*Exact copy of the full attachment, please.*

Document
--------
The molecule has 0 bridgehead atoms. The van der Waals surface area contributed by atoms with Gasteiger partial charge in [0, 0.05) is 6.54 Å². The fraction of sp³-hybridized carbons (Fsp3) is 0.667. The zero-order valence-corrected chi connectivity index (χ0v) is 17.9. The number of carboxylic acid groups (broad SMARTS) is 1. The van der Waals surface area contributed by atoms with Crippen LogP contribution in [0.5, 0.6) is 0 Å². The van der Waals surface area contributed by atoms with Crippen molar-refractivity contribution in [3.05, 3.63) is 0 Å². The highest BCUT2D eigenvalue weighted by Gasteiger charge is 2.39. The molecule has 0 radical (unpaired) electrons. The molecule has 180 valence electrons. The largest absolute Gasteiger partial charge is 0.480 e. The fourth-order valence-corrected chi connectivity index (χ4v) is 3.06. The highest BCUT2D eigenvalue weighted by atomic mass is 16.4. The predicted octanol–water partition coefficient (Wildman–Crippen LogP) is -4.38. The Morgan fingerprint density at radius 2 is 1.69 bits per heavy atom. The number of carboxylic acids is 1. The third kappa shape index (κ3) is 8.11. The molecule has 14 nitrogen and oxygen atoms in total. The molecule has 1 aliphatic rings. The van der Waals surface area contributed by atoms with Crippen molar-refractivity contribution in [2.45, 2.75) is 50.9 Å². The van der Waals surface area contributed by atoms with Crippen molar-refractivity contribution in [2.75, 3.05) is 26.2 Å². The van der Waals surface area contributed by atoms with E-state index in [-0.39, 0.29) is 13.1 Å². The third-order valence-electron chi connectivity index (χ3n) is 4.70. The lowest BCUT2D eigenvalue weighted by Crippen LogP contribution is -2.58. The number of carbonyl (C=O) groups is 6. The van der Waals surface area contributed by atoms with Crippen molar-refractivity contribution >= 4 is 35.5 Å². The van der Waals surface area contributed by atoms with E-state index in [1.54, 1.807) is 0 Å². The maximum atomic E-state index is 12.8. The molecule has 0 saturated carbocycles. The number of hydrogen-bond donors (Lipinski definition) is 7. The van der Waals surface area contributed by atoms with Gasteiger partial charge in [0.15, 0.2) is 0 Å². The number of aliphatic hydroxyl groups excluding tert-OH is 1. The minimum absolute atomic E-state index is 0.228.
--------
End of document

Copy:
The molecule has 0 bridgehead atoms. The van der Waals surface area contributed by atoms with Gasteiger partial charge in [0, 0.05) is 6.54 Å². The fraction of sp³-hybridized carbons (Fsp3) is 0.667. The zero-order valence-corrected chi connectivity index (χ0v) is 17.9. The number of carboxylic acid groups (broad SMARTS) is 1. The van der Waals surface area contributed by atoms with Crippen LogP contribution in [0.5, 0.6) is 0 Å². The van der Waals surface area contributed by atoms with Crippen molar-refractivity contribution in [3.05, 3.63) is 0 Å². The highest BCUT2D eigenvalue weighted by Gasteiger charge is 2.39. The molecule has 0 radical (unpaired) electrons. The molecule has 180 valence electrons. The largest absolute Gasteiger partial charge is 0.480 e. The fourth-order valence-corrected chi connectivity index (χ4v) is 3.06. The highest BCUT2D eigenvalue weighted by atomic mass is 16.4. The predicted octanol–water partition coefficient (Wildman–Crippen LogP) is -4.38. The Morgan fingerprint density at radius 2 is 1.69 bits per heavy atom. The number of carboxylic acids is 1. The third kappa shape index (κ3) is 8.11. The molecule has 14 nitrogen and oxygen atoms in total. The molecule has 1 aliphatic rings. The van der Waals surface area contributed by atoms with Crippen molar-refractivity contribution in [2.45, 2.75) is 50.9 Å². The van der Waals surface area contributed by atoms with Crippen molar-refractivity contribution in [2.75, 3.05) is 26.2 Å². The van der Waals surface area contributed by atoms with E-state index in [-0.39, 0.29) is 13.1 Å². The third-order valence-electron chi connectivity index (χ3n) is 4.70. The lowest BCUT2D eigenvalue weighted by Crippen LogP contribution is -2.58. The number of carbonyl (C=O) groups is 6. The van der Waals surface area contributed by atoms with Crippen molar-refractivity contribution >= 4 is 35.5 Å². The van der Waals surface area contributed by atoms with E-state index in [1.54, 1.807) is 0 Å². The maximum atomic E-state index is 12.8. The molecule has 0 saturated carbocycles. The number of hydrogen-bond donors (Lipinski definition) is 7. The van der Waals surface area contributed by atoms with Gasteiger partial charge in [0.15, 0.2) is 0 Å². The number of aliphatic hydroxyl groups excluding tert-OH is 1. The minimum absolute atomic E-state index is 0.228.